STILLWATER — Following another grueling summer workout in early June, Jeremy Seaton suddenly needed to text a special photo to his mom.
The snapshot was of a simple piece of paper. But this piece of paper was a meal voucher that had surprisingly been waiting for Seaton when he returned to the Oklahoma State locker room.
“Well, what does that mean?” Seaton's mom, Cindy, sent in a reply to the photo.
“Guess,” Jeremy answered back.
Cindy concluded that her son would get some free meals over the summer. But the voucher meant way more than that. Jeremy, sophomore fullback, had been put on scholarship.
“I called her and said we're no longer paying for school,” Jeremy said. “It definitely was (a great feeling), because it was mainly coming out of her pocket. She was helping me the most. It meant a lot that I could call her and tell her.”
The reward is validation that Seaton's walk-on-to-scholarship journey — which perhaps can be defined most by transition — has been worth it. First, there was the gigantic adjustment from small-town, Class A high school football at Cashion to Division I, Big 12 football at OSU. And he's endured three position changes, from high school quarterback to college tight end/H-back to legitimate contributor at fullback.
“Jeremy has worked extremely hard and competes on Saturdays,” coach Mike Gundy said. “He is in there with the (first team) a lot and is deserving of a scholarship. That's one of the neatest parts of our job is to be able to tell a young man he is on scholarship now.”
Seaton starred as a bulldozing quarterback at Cashion, where he claims only one of his offensive linemen was bigger than him. But in walking on at OSU, his size was best suited for a tight end/H-back.
So Seaton used his redshirt season in 2011 to learn the proper technique for that position, such as footwork, hand position and lining up in a stance. He says it was more complicated than playing quarterback.
But with the Cowboys continuing to play a wide-open, spread attack that often uses four receivers and no tight ends, Seaton switched positions again the following year, this time to fullback. At that spot in the backfield, Seaton, who now sports a 6-2, 250-pound frame, has quickly embraced using his big body and strength to throw blocks and protect the quarterback.
“I know what it's like to be back there (in the pocket) and I know what I wanted my (blockers) to be doing,” Seaton said. “Now I get to be that guy.
“You just take a lot of pride in it. Basically, you know who you're going against, and it's 1-on-1 battles. And you just, basically, have to be like, ‘I'm better than you.' That's what it comes down to.”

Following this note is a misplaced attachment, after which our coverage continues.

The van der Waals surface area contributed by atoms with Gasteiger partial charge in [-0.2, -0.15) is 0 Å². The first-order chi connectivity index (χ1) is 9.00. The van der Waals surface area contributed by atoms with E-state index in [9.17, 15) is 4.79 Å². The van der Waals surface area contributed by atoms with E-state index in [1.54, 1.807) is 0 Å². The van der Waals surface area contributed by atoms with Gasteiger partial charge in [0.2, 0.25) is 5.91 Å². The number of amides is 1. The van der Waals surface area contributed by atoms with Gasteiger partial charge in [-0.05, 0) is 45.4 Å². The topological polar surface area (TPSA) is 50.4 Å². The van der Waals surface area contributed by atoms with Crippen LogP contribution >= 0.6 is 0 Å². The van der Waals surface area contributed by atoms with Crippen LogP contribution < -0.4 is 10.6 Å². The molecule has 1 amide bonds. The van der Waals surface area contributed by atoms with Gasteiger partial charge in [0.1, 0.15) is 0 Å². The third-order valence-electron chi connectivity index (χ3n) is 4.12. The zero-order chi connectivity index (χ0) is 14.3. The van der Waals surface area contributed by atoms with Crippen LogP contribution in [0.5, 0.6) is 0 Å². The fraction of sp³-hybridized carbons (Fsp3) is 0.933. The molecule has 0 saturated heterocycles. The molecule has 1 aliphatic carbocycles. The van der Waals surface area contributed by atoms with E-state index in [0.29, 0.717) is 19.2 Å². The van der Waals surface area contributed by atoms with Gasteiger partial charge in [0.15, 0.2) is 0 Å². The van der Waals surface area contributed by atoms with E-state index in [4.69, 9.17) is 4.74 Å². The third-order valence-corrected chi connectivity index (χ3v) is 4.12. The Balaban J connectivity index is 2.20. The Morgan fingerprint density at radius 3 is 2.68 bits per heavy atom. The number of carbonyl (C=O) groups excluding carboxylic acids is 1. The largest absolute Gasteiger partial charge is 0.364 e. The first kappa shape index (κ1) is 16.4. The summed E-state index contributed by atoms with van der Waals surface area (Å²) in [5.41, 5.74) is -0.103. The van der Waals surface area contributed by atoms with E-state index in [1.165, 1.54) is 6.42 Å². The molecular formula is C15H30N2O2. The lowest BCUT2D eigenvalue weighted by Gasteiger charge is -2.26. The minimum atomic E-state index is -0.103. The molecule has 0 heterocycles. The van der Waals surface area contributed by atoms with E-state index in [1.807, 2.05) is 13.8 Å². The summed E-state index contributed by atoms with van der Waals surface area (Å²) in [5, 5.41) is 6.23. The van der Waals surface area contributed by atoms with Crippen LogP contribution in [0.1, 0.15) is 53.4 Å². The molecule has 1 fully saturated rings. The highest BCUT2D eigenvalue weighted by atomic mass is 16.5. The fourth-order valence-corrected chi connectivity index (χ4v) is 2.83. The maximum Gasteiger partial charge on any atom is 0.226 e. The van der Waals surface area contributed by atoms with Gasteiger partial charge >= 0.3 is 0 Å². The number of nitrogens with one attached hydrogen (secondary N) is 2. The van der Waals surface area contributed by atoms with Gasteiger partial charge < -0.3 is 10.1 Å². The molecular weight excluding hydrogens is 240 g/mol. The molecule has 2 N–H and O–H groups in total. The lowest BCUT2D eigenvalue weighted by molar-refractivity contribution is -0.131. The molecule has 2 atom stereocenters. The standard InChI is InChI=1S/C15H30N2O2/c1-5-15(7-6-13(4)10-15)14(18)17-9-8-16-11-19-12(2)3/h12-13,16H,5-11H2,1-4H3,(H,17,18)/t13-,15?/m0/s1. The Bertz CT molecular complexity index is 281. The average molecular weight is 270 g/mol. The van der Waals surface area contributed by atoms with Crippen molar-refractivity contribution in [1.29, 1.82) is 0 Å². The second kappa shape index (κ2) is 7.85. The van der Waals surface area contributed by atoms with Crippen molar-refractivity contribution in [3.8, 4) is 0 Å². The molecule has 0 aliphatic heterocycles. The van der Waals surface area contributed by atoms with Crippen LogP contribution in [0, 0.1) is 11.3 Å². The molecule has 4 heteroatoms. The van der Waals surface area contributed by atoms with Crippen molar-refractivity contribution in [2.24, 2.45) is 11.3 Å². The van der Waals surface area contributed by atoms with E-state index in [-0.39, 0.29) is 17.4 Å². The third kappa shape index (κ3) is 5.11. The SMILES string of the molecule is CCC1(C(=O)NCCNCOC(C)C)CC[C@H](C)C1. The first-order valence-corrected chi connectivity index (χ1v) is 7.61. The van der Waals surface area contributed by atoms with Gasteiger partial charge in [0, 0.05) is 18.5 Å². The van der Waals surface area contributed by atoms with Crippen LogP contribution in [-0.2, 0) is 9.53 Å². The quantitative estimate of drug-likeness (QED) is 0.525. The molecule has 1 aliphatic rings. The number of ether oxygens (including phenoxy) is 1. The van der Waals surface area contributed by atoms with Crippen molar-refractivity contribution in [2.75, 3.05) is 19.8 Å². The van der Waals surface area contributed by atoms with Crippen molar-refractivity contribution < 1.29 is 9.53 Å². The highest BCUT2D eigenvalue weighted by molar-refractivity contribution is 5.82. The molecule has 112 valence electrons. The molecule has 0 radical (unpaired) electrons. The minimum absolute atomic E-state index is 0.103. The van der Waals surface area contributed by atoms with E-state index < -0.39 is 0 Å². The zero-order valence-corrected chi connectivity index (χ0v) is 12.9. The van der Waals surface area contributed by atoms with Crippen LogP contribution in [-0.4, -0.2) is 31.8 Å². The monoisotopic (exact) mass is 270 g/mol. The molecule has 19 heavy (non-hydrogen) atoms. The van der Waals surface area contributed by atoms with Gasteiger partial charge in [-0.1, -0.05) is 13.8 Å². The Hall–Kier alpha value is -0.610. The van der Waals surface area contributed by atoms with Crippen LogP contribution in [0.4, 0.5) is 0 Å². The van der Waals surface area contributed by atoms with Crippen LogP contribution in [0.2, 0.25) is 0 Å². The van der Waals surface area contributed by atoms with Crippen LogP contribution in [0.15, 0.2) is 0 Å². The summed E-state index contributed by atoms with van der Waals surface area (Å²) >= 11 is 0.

Added running back Jeremy Smith: “Jeremy Seaton is a big, heavy guy. If you don't see him knock some heads this year, then you're just not watching the game.”
Seaton played in all 13 games in 2012, starting two. And he did get a glory moment in the season finale, catching a 16-yard touchdown pass out of J.W. Walsh's specialty package early in the Heart of Dallas Bowl.
“I honestly blacked out during a lot of it,” Seaton recalled. “I remember running and seeing the safety bite down and so I was like, ‘Oh, please throw it to me.'
“I turn and I remember seeing the ball, and next thing I know Kye (Staley) is grabbing me, throwing me up and then I'm lining up for (extra point).”
And through his first two years, Seaton used a variety of means to pay for school.
He maintained a high enough grade-point average to keep his academic scholarship. He worked on a farm in May to save money for rent and other expenses. Cindy chipped in what she could. He took out loans to make up the difference.
Now, college is much less of a financial burden. Those summer meal vouchers have been replaced with fall training table grub. Maybe Cindy can add that cellphone photo to Jeremy's old bedroom back in Cashion, which he jokes Cindy has turned into a “shrine” displaying his football accomplishments.
Seaton will keep focused on football. He has modest goals for the 2013 season — some more playing time, a few extra receiving yards, maybe a touchdown or two.
And being on scholarship won't change the way he works. Because he's already lived the walk-on life.
“Walk-ons, they battle every day,” Seaton said. “I mean, scholarship guys, they definitely do, too. But walk-ons, you feel like you always have something over your head telling you, ‘Well you got to do this, or you don't have a chance.'”